In Britain and the US, Westerplatte is a name that few people will recognise. Yet they should. For this small peninsula adjacent to the Polish port of Gdansk, was the scene of the opening battle of WWII. For a week, Polish soldiers valiantly defended their fort against superior German forces, who launched persistent attacks from the sea, by land and from the air. Eventually, this small Polish ‘band of brothers’ surrendered on 7 September 1939, but their courage and defiance became a legend in Poland.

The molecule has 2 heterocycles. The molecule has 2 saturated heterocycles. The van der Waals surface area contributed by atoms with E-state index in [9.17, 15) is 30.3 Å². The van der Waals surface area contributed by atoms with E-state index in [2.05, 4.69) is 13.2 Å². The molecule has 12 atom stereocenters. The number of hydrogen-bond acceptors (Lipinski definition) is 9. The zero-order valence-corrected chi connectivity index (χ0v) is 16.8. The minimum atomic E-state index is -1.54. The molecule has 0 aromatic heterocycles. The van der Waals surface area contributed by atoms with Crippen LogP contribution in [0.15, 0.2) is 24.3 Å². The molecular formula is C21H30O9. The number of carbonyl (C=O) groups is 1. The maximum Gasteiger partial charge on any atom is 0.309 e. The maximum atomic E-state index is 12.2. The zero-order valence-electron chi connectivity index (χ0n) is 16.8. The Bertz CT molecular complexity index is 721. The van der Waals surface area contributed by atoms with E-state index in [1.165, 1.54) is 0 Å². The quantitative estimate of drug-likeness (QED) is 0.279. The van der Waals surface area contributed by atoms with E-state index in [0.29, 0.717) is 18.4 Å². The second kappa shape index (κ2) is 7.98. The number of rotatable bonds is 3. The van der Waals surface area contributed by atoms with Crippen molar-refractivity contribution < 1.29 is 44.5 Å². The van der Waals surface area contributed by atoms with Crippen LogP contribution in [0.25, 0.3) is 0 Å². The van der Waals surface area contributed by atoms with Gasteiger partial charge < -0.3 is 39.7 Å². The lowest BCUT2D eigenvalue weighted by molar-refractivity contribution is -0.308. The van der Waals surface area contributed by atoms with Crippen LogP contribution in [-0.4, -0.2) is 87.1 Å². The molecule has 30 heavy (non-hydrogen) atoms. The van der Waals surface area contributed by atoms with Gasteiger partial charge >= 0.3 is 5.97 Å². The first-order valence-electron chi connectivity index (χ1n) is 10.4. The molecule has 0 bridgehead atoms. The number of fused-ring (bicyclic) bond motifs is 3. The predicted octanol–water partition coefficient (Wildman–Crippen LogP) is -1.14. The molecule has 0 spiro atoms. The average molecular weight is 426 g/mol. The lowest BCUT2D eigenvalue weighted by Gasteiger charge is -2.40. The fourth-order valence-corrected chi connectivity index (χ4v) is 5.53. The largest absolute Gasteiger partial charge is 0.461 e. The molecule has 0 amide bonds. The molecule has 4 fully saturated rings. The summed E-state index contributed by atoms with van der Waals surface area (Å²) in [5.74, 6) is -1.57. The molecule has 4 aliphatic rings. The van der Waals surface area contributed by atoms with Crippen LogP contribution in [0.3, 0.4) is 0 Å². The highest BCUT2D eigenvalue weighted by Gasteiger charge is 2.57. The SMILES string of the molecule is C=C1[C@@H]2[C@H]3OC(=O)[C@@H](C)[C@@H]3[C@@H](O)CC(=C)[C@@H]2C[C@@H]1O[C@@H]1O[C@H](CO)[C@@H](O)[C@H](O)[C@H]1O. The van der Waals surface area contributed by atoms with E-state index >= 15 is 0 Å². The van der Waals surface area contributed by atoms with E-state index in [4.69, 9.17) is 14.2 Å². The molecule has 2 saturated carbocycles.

The site has long contained a memorial, consisting of the damaged remains of the fort buildings, together with a small cemetery. But Dr Karol Nawrocki, the Director Gdansk’s Museum of the Second World War, has been entrusted with building a new large scale memorial and museum at Westerplatte, together with a redesigned cemetery containing the graves of Major Henryk Sucharski and his men who died in the battle.
Jonathan was recently honoured to be asked to join the Honorary Competition Jury, involved in judging the applications for the design of the new cemetery. The winning submission is a splendid combination of a memorial to individual lives and sacrifice, as well as a symbol of inspiration and hope. He understands that work on the cemetery and its surrounding museum will commence in phases and the whole Westerplatte complex should be completed by 2026.